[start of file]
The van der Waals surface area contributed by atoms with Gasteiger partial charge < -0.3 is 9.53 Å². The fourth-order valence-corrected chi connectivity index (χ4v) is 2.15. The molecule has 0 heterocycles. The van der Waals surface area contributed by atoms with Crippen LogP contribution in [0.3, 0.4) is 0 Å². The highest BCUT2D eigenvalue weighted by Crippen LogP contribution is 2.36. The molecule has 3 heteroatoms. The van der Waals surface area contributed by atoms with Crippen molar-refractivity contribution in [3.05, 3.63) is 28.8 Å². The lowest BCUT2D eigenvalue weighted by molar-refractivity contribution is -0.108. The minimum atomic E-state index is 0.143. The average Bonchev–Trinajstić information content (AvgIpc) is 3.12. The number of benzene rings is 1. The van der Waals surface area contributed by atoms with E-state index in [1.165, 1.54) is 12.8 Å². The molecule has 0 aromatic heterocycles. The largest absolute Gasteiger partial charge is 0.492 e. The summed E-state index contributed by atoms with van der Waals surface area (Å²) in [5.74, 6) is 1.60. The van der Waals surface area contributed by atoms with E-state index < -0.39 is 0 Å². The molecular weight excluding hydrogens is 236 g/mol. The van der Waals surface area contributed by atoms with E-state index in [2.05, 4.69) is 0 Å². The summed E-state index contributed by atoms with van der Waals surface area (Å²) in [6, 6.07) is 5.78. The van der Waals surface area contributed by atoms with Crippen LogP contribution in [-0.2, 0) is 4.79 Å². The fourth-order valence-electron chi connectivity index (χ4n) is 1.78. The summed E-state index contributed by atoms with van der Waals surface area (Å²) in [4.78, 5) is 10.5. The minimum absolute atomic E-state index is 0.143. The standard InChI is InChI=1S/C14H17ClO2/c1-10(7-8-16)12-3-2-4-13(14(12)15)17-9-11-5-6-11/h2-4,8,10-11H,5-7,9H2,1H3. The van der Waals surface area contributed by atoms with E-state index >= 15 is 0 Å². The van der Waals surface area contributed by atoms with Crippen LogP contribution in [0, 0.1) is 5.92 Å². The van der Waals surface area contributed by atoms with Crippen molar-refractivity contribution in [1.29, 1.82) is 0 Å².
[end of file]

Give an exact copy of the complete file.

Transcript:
The van der Waals surface area contributed by atoms with Gasteiger partial charge < -0.3 is 9.53 Å². The fourth-order valence-corrected chi connectivity index (χ4v) is 2.15. The molecule has 0 heterocycles. The van der Waals surface area contributed by atoms with Crippen LogP contribution in [0.3, 0.4) is 0 Å². The highest BCUT2D eigenvalue weighted by Crippen LogP contribution is 2.36. The molecule has 3 heteroatoms. The van der Waals surface area contributed by atoms with Crippen molar-refractivity contribution in [3.05, 3.63) is 28.8 Å². The lowest BCUT2D eigenvalue weighted by molar-refractivity contribution is -0.108. The minimum atomic E-state index is 0.143. The average Bonchev–Trinajstić information content (AvgIpc) is 3.12. The number of benzene rings is 1. The van der Waals surface area contributed by atoms with E-state index in [1.165, 1.54) is 12.8 Å². The molecule has 0 aromatic heterocycles. The largest absolute Gasteiger partial charge is 0.492 e. The summed E-state index contributed by atoms with van der Waals surface area (Å²) in [5.74, 6) is 1.60. The van der Waals surface area contributed by atoms with E-state index < -0.39 is 0 Å². The molecular weight excluding hydrogens is 236 g/mol. The van der Waals surface area contributed by atoms with E-state index in [2.05, 4.69) is 0 Å². The summed E-state index contributed by atoms with van der Waals surface area (Å²) in [6, 6.07) is 5.78. The van der Waals surface area contributed by atoms with Crippen LogP contribution in [-0.2, 0) is 4.79 Å². The fourth-order valence-electron chi connectivity index (χ4n) is 1.78. The summed E-state index contributed by atoms with van der Waals surface area (Å²) in [4.78, 5) is 10.5. The minimum absolute atomic E-state index is 0.143. The standard InChI is InChI=1S/C14H17ClO2/c1-10(7-8-16)12-3-2-4-13(14(12)15)17-9-11-5-6-11/h2-4,8,10-11H,5-7,9H2,1H3. The van der Waals surface area contributed by atoms with E-state index >= 15 is 0 Å². The van der Waals surface area contributed by atoms with Crippen LogP contribution in [0, 0.1) is 5.92 Å². The van der Waals surface area contributed by atoms with Crippen molar-refractivity contribution in [1.29, 1.82) is 0 Å².